2016 Annual Meeting
SC26-Colonic Polyps - Daily Problems Only Pathologists Understand
Room CC 611-612, March 17 2016, 1:00pm to 4:30pm
SC26-Colonic Polyps Daily Problems Only Pathologists Understand
Session Credits: 3 CME and 3 SAMs
Faculty: David F. Schaeffer, University of British Columbia, Hector Li-Chang, University of British Columbia and Rish K. Pai, Mayo Clinic Scottsdale
This course aims to provide the participants with practical solutions to daily problems encountered in the histological assessment of colonic polyps. The course is designed to update practicing surgical pathologists and pathologists-in-training on the variety of histologic diagnoses resulting from the endoscopists polyp. Particular focus will be placed on recent developments in the area of serrated colonic lesions and malignant polyps. The course is planned as a series of case presentations including the following common scenarios: malignant colonic polyps, serrated colonic lesions, dysplastic lesions in the setting of inflammatory bowel disease, multiple colonic polyps as part of a hereditary predisposition, unusual polypoid lesions, and prominent mucosal folds without any evidence of dysplastic changes. Each case presentation will encompass discussion of the histopathological features, differential diagnosis, adjuvant diagnostic techniques, and how to best communicate with your clinicians through a clear and concise pathology report to facilitate patient management. Recent advances in both diagnosis and biology will be particularly highlighted. All course participants will have access to virtual slides and digital images of each case presentation prior to the meeting, as well as complete PowerPoint presentations and references upon completion of the course.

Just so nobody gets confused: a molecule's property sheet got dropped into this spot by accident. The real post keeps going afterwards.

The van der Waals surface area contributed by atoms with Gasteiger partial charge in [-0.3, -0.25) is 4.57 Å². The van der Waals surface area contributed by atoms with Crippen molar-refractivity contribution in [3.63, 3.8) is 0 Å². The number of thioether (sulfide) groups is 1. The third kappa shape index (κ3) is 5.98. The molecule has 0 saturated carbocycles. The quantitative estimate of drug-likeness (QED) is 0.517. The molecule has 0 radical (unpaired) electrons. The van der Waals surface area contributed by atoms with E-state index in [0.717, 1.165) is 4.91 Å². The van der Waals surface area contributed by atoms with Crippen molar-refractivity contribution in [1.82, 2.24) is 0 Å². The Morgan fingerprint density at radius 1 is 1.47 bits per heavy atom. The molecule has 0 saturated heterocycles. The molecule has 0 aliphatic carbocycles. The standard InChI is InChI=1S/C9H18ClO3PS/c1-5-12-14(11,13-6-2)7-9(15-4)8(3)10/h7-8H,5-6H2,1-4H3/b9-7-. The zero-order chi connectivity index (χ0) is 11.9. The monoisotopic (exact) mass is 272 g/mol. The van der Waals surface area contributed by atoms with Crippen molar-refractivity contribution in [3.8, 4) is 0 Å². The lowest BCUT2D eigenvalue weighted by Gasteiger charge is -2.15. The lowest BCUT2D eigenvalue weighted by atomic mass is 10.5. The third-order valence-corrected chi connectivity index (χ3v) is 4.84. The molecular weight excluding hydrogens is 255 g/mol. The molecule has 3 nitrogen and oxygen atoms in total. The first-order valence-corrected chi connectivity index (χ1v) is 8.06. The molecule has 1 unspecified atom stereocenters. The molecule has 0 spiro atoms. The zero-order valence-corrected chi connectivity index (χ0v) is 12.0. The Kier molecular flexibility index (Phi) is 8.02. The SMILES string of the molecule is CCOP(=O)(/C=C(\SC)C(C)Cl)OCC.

Upon completion of this educational activity, participants should be able to
- Handle malignant polyps in a clinically meaningful way
- Understand diagnostic criteria and follow-up recommendations for serrated lesions
- Recognize the significance of polypoid dysplasia in IBD and use appropriate terminology
- Understand when to raise the possibility of a polyposis syndrome.